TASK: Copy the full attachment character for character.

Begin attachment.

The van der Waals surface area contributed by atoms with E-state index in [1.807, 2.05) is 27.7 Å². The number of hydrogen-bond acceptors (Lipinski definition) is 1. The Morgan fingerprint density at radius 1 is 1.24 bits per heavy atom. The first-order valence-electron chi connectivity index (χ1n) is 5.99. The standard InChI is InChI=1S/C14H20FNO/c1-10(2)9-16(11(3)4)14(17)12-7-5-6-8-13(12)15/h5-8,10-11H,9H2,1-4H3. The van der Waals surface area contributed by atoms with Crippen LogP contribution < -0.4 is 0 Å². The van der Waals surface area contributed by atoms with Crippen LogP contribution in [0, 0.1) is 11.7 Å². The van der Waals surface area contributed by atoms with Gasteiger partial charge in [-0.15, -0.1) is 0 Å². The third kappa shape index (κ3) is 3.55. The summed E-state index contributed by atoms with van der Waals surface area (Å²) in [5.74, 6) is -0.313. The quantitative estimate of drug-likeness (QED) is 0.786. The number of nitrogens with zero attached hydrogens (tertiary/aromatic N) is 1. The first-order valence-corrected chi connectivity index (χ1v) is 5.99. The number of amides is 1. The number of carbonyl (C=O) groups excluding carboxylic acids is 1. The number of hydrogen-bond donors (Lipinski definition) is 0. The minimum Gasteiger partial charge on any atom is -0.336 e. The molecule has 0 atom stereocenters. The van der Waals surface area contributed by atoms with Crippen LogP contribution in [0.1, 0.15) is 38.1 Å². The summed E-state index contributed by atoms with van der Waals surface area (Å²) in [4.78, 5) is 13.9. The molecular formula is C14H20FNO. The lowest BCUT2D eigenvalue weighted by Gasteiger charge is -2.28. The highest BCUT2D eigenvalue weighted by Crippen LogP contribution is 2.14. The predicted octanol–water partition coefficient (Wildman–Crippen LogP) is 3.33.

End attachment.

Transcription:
The van der Waals surface area contributed by atoms with E-state index in [1.807, 2.05) is 27.7 Å². The number of hydrogen-bond acceptors (Lipinski definition) is 1. The Morgan fingerprint density at radius 1 is 1.24 bits per heavy atom. The first-order valence-electron chi connectivity index (χ1n) is 5.99. The standard InChI is InChI=1S/C14H20FNO/c1-10(2)9-16(11(3)4)14(17)12-7-5-6-8-13(12)15/h5-8,10-11H,9H2,1-4H3. The van der Waals surface area contributed by atoms with Crippen LogP contribution < -0.4 is 0 Å². The van der Waals surface area contributed by atoms with Crippen LogP contribution in [0, 0.1) is 11.7 Å². The van der Waals surface area contributed by atoms with Gasteiger partial charge in [-0.15, -0.1) is 0 Å². The third kappa shape index (κ3) is 3.55. The summed E-state index contributed by atoms with van der Waals surface area (Å²) in [5.74, 6) is -0.313. The quantitative estimate of drug-likeness (QED) is 0.786. The number of nitrogens with zero attached hydrogens (tertiary/aromatic N) is 1. The first-order valence-corrected chi connectivity index (χ1v) is 5.99. The number of amides is 1. The number of carbonyl (C=O) groups excluding carboxylic acids is 1. The number of hydrogen-bond donors (Lipinski definition) is 0. The minimum Gasteiger partial charge on any atom is -0.336 e. The molecule has 0 atom stereocenters. The van der Waals surface area contributed by atoms with Crippen LogP contribution in [0.1, 0.15) is 38.1 Å². The summed E-state index contributed by atoms with van der Waals surface area (Å²) in [4.78, 5) is 13.9. The molecular formula is C14H20FNO. The lowest BCUT2D eigenvalue weighted by Gasteiger charge is -2.28. The highest BCUT2D eigenvalue weighted by Crippen LogP contribution is 2.14. The predicted octanol–water partition coefficient (Wildman–Crippen LogP) is 3.33.